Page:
Several organizations are innovating in the video streaming space. The nonprofit Described and Captioned Media Program (DCMP) is working with video streaming technology to increase access and educational opportunities for students with visual and/or hearing impairments. DCMP has an education library that is available instantly with thousands of educational materials for teachers of students who have visual and/or hearing impairments. Through Limelight Networks’ content delivery network, DCMP’s is able to automatically convert their content to the right format for any connected device. Arizona-based Spear Education offers professional development seminars and hands-on workshops, and the organization’s online platform includes over 1,300 research-driven educational videos. Spear Education’s underlying premise is that the convenience of learning via video makes it more convenient for busy dentistry professionals to seek out professional growth opportunities. But higher education is also adopting video streaming to extend their classroom experiences—MIT, Stanford, and the State University of New York just to name a few.

Inside Out

Still, it’s important to note that video streaming will never be a replacement for the traditional classroom. Rather, it should complement other forms of instruction. By leveraging streaming video and supporting technologies (such as social integration, quizzes, and additional content that is synchronized with the video), educators can replicate components of the classroom outside of the school walls and hours, and enhance the quality of students’ learning experiences. Consider the following example—a student could watch an online video of frog dissection at home (interacting with other students through social media while watching, clicking on elements within the video to expand key content, taking quizzes) before coming into class for the real lesson.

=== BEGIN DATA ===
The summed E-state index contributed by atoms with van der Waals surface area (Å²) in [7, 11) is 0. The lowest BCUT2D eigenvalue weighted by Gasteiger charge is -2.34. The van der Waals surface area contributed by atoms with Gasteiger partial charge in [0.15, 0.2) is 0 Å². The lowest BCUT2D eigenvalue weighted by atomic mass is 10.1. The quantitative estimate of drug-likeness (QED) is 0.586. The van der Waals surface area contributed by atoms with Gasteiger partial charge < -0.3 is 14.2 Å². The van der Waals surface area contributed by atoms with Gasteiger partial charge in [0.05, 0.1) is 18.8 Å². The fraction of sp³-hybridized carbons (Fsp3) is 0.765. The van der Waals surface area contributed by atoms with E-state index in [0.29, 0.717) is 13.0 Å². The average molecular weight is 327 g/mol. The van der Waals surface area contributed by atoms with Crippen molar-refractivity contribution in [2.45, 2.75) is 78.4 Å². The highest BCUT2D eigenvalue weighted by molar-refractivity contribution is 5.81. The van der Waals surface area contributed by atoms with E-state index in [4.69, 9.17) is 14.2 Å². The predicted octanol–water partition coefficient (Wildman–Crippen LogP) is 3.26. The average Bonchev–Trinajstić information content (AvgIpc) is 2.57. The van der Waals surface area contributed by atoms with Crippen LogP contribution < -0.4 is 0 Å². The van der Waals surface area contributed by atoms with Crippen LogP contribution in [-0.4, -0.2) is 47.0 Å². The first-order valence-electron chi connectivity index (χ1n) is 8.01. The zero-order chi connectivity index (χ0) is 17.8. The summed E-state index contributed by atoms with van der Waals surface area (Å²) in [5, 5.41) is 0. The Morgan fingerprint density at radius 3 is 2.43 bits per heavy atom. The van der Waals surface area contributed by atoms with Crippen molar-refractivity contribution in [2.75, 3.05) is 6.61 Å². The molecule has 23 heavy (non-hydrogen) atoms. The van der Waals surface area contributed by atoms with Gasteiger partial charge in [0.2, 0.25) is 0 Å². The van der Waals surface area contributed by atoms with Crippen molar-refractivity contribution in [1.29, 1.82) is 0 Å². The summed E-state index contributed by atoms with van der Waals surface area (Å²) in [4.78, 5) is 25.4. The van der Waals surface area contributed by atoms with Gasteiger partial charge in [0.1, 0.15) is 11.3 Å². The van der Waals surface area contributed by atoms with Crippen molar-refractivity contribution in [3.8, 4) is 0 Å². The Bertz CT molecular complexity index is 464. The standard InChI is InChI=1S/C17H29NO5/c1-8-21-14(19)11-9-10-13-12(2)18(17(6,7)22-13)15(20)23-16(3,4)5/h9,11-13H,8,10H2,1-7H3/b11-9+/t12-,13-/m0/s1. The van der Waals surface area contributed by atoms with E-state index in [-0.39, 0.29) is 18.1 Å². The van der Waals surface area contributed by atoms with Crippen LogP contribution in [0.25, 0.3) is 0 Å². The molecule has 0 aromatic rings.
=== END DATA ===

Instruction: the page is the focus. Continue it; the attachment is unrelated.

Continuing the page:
A great example of this is the McGraw Hill Virtual Lab which combines live videos with other interactive elements. By using streaming video in this fashion, teachers can use in-person, class time for activities such as project-based learning or class-wide discussions. Video streaming should augment the classroom and enhance learning by empowering students with engaging, interactive, and immersive experiences that work in conjunction with traditional instruction as well as making knowledge sharing feasible for all, no matter a student’s resources, locations, or abilities.

We are seeing the transformative properties of streaming video across a wide range of industries, but no more so than in education. And as streaming video technologies continue to morph—virtual reality, augmented reality, interactivity—educational providers will gain more power and tools to extend and expand the learning experience. Perhaps in the future, video streaming will blur the line between “inside the classroom” and “outside the classroom” so well that we will be forced to redefine what it means to be in school. Without a doubt, traditional learning, as we know it, is in for a wild ride.